West Indies

England vs West Indies, 3rd Test: Can West Indies overcome their batting woes at Manchester?


Before the commencement of the Test series between England and West Indies, Shamarh Brooks, Windies’ No. 4 in the series so far, discussed the batting challenges in England. Brooks acknowledged that their batting unit needs to stand up and compliment the bowlers to taste success on this tour. The 31-year-old who was confident about the batting preparations of the visitors talked about sticking to the basics and applying themselves.

Brooks has walked the talk so far: he is the leading run-scorer (169 runs) for the visitors with a pretty good average of over 42. In fact, he has also faced the most number of balls (349) despite bagging a five-ball duck in the second innings of the first match. Whilst the right-handed batsman himself has delivered the goods in the series so far, the same can’t be said about all the Windies’ batsmen.

Also Read: England v West Indies: Can Joe Root rekindle his lost mojo in Test Cricket in this English summer?

The collective batting average of the Windies’ batsmen in this series so far is 27.86 and it is one of their best batting performances in a series in the past few years. Yes, you read that right!

The modest average of 27.86 is the fourth-best for the West Indies’ batsmen among all the series consisting of two or matches since 2017.

Their highest batting average in a Test series consisting of at least two matches since 2017 is 34.66; which came in Zimbabwe in 2017. Among all the teams who have played a minimum of five matches since 2017, only Bangladesh and Zimbabwe have recorded an average lower than 34.66 in a series of two or more matches. This should make it clear that the batting standards of the Men in Maroon are quite bad.

Let’s dive a bit deeper now in order to find the reasons behind the batting woes of the West Indies in the past few years.


West Indies have been bundled out quite easily in recent times. Since 2017, West Indies have been bowled out for 200 or less for as many as 17 times which comprises 32.69% of their total number of innings. Among all the teams who have played at least 10 matches since 2017, West Indies have the second-highest proportion of such low scores after Bangladesh who register a low score after every 2.19 innings.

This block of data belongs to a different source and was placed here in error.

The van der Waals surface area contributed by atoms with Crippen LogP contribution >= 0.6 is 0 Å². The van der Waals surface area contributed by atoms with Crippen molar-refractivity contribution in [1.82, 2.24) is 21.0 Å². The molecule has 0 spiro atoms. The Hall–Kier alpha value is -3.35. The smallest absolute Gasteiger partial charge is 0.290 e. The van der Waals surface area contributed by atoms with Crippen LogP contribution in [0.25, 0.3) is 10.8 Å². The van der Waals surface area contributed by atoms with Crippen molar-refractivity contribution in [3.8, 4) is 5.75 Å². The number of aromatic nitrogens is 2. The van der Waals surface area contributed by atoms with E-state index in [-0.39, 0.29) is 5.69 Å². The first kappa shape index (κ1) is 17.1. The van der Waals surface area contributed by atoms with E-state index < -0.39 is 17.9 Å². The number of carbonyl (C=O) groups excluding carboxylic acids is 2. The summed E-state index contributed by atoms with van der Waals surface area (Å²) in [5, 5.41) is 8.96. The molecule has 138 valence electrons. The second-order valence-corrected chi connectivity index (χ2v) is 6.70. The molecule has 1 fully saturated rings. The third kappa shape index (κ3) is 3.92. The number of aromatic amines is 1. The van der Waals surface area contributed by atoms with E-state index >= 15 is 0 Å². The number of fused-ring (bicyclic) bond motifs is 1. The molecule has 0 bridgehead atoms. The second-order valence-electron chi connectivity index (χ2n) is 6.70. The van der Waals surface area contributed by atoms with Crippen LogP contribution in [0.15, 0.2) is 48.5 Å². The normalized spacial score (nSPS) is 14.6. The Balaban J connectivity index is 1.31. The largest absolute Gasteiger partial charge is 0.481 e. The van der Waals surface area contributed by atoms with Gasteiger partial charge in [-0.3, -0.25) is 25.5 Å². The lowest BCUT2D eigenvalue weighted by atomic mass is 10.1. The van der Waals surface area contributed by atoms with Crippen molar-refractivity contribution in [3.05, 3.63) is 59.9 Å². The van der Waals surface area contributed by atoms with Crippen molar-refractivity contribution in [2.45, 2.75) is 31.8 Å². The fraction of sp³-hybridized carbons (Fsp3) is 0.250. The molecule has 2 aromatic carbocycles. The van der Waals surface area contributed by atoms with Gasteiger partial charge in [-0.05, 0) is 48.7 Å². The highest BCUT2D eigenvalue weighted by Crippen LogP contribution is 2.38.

Even though the number-eight ranked Test side in ICC rankings are better than Bangladesh in this aspect, their average innings score is worse than that of Bangladesh. On taking only all-out innings into the account, West Indies better the average innings score of Bangladesh by a small margin. But, if we consider the runs per wicket metric, the Windies fall at the bottom of the table again!

On doing the innings-wise breakdown, it is found that the West Indies are placed in the bottom two (average-wise) as far as the first, second and third innings are concerned. It should be noted that the West Indies are the only team to feature in the bottom two in each of the three innings; the other teams in the respective bottom-twos are different. In the fourth innings, Windies upgrade their performance and find themselves in the mid of the table.


Some teams have a weak top-order (top-three batsmen), some teams have a fragile middle-order but in West Indies’ case, the entire batting unit is far from being good enough. The poor run of Kraigg Brathwaite in the past few years before this series did not do any good to their opening pair. Finding a good partner for Brathwaite suitable for the long run will also be a challenge for the Windies’ management.